The practice of cockfighting is illegal in all 50 states and the District of Columbia. The last state that enacted the ban on cockfighting was Louisiana, effective in 2008.
Moreover, under the Agricultural Act of 2014, it is a federal crime to spectate an animal fighting event or bring a child under the age of 16. The ban was further extended by federal law to American Samoa, the Northern Mariana Islands, Guam, Puerto Rico, and the U.S. Virgin Islands.
Another federal instrument is the Animal Fighting Prohibition Enforcement Act, a law providing that it is a federal crime to transfer cockfighting implements across state or national borders. It also increases penalties for the violation of federal animal fighting laws to three years in prison.
In Kansas, in the issue of whether cockfighting falls within the prohibition of Section 21-4310 as constituting cruelty to animals, the court held that “in the common everyday experience of mankind chickens are seldom thought of as animals; rather, they are birds, with avian characteristics, in contrast to beasts of the field.” It also concluded that Kansas statutes proscribing cruelty to animals “have traditionally been directed toward the protection of the four-legged animal, especially beasts of the field and beasts of burden.”
The statute provided “(1) Cruelty to animals is:
Subjecting any animal to cruel mistreatment; or
Having custody of any animal and subjecting such animal to cruel neglect.”
The court did not find the statute vague, indefinite, or uncertain within the meaning of the due process. (See State ex rel. Miller v. Claiborne)
Another case in Oregon was being decided on whether the statute was vague in the part of animal fights and whether it is overbroad in violation of the First Amendment and Article I, section 26, of the Oregon Constitution. The Court of Appeals held that “the statute does not specify a required mental state for this crime. Accordingly, pursuant to ORS 161.115(2), the state must prove that a defendant acted intentionally, knowingly, recklessly, or with criminal negligence.” Moreover, in State v. Blocker, the court held that “An ‘overbroad’ law, as that term has been developed by the United States Supreme Court, is not vague, or need not be. Its vice is not a failure to communicate. Its vice may be clarity. For the law is overbroad to the extent that it announces a prohibition that reaches conduct that may not be prohibited. A legislature can make law as ‘broad’ and inclusive as it chooses unless it reaches into the constitutionally protected ground. The clearer an ‘overbroad’ statute is, the harder it is to confine it by interpretation within its constitutionally permissible reach.” (See State v. Albee)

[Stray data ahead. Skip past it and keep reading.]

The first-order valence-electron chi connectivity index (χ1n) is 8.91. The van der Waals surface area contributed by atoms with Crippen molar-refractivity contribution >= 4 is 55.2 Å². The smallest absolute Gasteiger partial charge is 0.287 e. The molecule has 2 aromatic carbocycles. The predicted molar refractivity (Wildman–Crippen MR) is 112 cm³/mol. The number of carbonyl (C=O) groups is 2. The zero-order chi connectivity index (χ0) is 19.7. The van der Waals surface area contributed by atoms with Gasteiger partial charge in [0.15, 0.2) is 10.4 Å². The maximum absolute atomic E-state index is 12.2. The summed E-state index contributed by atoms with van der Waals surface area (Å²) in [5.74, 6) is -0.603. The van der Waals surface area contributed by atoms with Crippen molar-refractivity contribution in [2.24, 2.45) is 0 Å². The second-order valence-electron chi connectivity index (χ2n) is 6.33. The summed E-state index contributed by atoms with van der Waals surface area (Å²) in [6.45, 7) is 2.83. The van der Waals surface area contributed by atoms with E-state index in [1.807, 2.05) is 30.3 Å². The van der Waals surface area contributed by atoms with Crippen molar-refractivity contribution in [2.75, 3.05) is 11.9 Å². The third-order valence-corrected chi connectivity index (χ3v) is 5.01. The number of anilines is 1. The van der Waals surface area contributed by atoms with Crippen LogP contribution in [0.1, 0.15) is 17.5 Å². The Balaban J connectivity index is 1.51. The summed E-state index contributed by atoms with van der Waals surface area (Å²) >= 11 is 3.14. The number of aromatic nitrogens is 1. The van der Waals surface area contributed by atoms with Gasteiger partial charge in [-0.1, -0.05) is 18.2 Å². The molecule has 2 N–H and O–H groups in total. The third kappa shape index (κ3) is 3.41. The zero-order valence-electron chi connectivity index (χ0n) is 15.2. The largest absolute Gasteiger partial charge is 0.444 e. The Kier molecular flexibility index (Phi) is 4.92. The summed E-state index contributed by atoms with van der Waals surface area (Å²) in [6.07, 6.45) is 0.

Cockfighting inflicts harm and injury to birds and they are usually kept in detrimental conditions during breeding and training. Despite being a cruel practice for animals, it is also associated with other illegal activities. While cockfighting still occurs in many countries across and the globe and is not regulated by law, it is crucial to stop this blood sport.
How can you help stop cockfighting?
If you live in a country or a state where cockfighting is still a misdemeanor, write a letter to your legislator to make it a felony.
If you suspect that cockfighting is occurring in or near your neighborhood, contact the law enforcement police and report.
Spread the information about the detrimental effect of cockfighting.